We also had to reinstall a plastic strip between the top of the door and the frame. It went in with a little extra effort. Just think: now we know how to rehab the sliding door on an old Silverton. Hopefully, this is the last time we'll ever have to do this.

While looking at the installation of residential sliding doors on the internet we picked up a recommendation for a sliding door lubricant called 3-In-One Garage Door Lube. We bought some at Lowes and tried it on our garage door openers. This is a silicone-based lubricant that really works. All of our door squeaks and groans disappeared. We also applied it to the new sliding glass door rollers and to the track after we cleaned it. This is definitely a lube the we'll keep on the boat.

Once the door was back in place, it was time to take down the canvas roof from the fly bridge and take it home for its annual cleaning and waterproofing. This is always a joke, since no matter how we try to remove it, we always end up with it tangled over our head. This year was no exception but we did get it off the boat and home for a thorough power-washing.


Most of the bird crap came off as did lots of  dirt.

On Sunday (Easter) morning, the top was dry and the weather warm. We waterproofed the top with 303 Marine/Recreational Fabric Guard. We use this stuff every year and it does a great job of waterproofing Sunbrella, even material as old as ours.

We took the top back to the boat and re-installed it. We say "re-installed" it but actually it's an annual fight to get the top up over the mounting bows. With the top up over our heads, it's really dark and it seems to take forever to get the top in place and zipped down properly.

Then we re-installed the 13 side windows, each of which snaps to the top and zippers on each side. We used zipper lube but it still took us about an hour to get them all back up.  We'll wash those thoroughly once we get back in the water.

To finish off a fun day on the boat, we added a third coat of Sikkens Cetrol to the swim platform. That going to be it for rehabing the platform. Later this week, we'll add a new rub rail around the edge and scratch that job off our list.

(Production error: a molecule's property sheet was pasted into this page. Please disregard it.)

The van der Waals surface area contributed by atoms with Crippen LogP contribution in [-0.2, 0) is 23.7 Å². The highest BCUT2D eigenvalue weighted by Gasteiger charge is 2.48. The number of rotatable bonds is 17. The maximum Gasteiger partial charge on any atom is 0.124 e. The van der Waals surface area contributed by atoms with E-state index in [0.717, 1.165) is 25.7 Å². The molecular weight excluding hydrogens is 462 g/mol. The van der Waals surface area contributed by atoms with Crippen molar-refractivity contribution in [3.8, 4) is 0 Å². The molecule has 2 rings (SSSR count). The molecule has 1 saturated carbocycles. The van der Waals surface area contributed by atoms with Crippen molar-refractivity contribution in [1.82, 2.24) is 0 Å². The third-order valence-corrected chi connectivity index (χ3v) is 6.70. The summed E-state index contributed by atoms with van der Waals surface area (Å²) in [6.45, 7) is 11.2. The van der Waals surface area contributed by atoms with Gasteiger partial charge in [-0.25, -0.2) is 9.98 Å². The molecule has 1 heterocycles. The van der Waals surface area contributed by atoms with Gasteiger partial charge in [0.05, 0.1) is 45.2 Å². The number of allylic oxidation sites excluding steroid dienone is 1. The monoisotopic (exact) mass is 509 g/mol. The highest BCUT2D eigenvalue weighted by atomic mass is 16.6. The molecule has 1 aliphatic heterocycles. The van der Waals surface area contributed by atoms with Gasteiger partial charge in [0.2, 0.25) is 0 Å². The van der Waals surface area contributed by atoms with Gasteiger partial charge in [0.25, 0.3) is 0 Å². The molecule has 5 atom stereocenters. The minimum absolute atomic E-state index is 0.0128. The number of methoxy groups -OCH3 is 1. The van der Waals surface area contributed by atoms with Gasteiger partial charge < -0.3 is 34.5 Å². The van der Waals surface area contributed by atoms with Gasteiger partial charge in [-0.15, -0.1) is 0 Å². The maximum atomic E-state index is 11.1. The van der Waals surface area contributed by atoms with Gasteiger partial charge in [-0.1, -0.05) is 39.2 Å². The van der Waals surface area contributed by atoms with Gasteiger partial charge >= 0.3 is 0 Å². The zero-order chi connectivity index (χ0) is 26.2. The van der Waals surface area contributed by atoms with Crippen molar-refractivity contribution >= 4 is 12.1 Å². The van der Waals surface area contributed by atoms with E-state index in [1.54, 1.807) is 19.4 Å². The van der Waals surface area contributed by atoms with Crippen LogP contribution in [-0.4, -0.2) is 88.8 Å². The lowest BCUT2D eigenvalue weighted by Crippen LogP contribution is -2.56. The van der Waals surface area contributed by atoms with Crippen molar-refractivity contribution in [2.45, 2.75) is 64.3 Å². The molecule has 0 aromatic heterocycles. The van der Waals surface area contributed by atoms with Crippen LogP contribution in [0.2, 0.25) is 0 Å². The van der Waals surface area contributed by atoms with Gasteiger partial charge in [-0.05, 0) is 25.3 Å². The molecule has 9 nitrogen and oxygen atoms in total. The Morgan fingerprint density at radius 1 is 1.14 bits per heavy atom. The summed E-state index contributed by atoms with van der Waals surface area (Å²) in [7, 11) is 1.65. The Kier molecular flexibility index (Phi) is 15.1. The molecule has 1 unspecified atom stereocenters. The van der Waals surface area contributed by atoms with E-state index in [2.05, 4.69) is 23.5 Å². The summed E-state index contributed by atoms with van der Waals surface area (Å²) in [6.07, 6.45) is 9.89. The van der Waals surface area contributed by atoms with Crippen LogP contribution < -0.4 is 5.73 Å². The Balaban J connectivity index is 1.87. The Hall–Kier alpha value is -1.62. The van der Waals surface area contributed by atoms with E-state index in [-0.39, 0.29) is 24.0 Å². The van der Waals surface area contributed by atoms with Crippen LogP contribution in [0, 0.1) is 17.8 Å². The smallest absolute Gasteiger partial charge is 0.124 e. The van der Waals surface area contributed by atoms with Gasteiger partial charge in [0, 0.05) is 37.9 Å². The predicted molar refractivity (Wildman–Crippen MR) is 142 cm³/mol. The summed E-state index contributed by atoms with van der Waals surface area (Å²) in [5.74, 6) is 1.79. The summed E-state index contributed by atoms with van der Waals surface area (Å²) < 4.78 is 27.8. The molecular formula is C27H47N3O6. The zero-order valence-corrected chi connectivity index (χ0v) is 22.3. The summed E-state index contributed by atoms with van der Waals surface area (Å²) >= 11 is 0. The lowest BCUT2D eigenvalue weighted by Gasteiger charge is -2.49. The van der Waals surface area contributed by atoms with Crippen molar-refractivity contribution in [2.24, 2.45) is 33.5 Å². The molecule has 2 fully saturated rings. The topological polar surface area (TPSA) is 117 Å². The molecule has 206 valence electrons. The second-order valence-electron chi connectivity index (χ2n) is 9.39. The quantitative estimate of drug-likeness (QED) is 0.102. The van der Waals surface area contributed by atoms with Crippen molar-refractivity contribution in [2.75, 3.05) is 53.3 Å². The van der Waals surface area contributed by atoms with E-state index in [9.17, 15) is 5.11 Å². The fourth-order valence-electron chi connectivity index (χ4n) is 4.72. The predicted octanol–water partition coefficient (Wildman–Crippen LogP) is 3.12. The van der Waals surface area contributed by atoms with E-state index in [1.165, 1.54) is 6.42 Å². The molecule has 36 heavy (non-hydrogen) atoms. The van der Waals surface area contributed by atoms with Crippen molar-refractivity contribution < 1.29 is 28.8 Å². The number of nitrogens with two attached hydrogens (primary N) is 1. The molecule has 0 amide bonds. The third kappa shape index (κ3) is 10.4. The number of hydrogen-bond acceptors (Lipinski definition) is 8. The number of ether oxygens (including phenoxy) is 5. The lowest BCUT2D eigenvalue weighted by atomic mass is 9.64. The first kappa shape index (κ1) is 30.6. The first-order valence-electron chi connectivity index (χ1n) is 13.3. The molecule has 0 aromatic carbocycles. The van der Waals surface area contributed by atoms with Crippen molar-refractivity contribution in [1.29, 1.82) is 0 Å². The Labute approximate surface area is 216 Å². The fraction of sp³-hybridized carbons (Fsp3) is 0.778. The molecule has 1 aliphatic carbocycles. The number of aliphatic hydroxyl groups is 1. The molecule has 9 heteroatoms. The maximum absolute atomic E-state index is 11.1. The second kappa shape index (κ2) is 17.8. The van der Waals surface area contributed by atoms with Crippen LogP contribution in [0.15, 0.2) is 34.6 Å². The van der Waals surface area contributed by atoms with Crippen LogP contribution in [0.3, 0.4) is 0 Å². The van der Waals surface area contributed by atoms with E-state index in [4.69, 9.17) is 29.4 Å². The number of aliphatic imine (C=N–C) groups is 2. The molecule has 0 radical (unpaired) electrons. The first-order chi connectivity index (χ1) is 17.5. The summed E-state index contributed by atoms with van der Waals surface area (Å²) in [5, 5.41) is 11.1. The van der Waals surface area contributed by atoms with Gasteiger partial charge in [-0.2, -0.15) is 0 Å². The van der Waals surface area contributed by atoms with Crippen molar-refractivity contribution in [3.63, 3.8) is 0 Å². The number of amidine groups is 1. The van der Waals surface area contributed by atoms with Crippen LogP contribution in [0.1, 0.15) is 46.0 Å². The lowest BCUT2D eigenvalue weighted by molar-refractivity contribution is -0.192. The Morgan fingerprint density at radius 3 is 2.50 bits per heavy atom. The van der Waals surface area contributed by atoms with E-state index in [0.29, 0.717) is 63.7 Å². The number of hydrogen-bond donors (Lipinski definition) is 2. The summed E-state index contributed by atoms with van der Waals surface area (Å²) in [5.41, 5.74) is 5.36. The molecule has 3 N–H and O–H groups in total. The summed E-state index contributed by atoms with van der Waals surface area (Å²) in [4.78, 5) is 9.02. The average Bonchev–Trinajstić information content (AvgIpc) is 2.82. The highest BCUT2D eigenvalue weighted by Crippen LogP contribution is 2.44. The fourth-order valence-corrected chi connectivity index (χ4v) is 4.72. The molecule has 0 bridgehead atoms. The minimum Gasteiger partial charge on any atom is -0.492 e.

Video of all this stuff and more is posted below.

We only have about three weekends left before we go back into the water and there is still lots to do. No big deal. We love this stuff!




Sunday, April 9, 2017

Refinishing the swim platform

Since the new wheel assemblies for our sliding glass door didn't arrive as expected ("Oh, there must have been a computer problem with your order, Mr. Large"), we decided to use this first real day of spring to refinish our swim platform. This has been on the list for some time so since the weather was in the mid-60s on Sunday, we went at it.

We had assembled all the stuff we needed: some 80-grit sandpaper, sanding blocks and, of course, Sikkens Cetol Marine Light.

Actually, even after five years, the swim platform didn't look that bad but was showing some wear around the starboard corner where it sometimes rubs against the dock or the fender we keep tied up there.

We didn't want to attack the swim platform with a belt sander. The was a refresh that needed only hand sanding.


We sanded out all those neat little grooves first with a thin sanding block and then got to all the wider surfaces. Two hours later, we sucked up the sanding dust with our Shop-Vac and then cleaned up with denatured alcohol.

The first coat of Sikkens went on fine. It will be followed by three more over the next two weeks.


The good old Connecticut River is up quite a way but nothing out of the ordinary. Give it a few weeks and we will be cruising again.


Sunday, April 2, 2017

Now, on to the sliding door

We haven't been looking forward to replacing the rollers on the boat's sliding glass door. We took it off earlier in the winter but couldn't figure out how to access the worn-out wheel assemblies in the bottom of the door.

Now it's April and it's time to get it done so we looked at the internet and sure enough, there are dozens of how-to videos on how to do this. It seems that for many doors like ours, you simply tap the bottom of the door and, at least for the guys on the internet, the bottom should come right off.

Frances came up with a really nice rubber hammer and with that, down we went. Amazing. Two or three taps on a piece of wood against the bottom cap of the door and off it came.


With the bottom off, we had access to the two 10-32 bolts that held the wheel assemblies in place. Those bolts gave us a little trouble but with patience, they both came out.

This photo is staged, but you'll get the idea.


The sliding door rests - and hopefully slides - on these wheel assemblies. They were completely frozen and worn out.


Sorry for the blurry photo but we're a one-man film crew.

Having these things in our hand meant we could go to the internet and see if we could find replacement.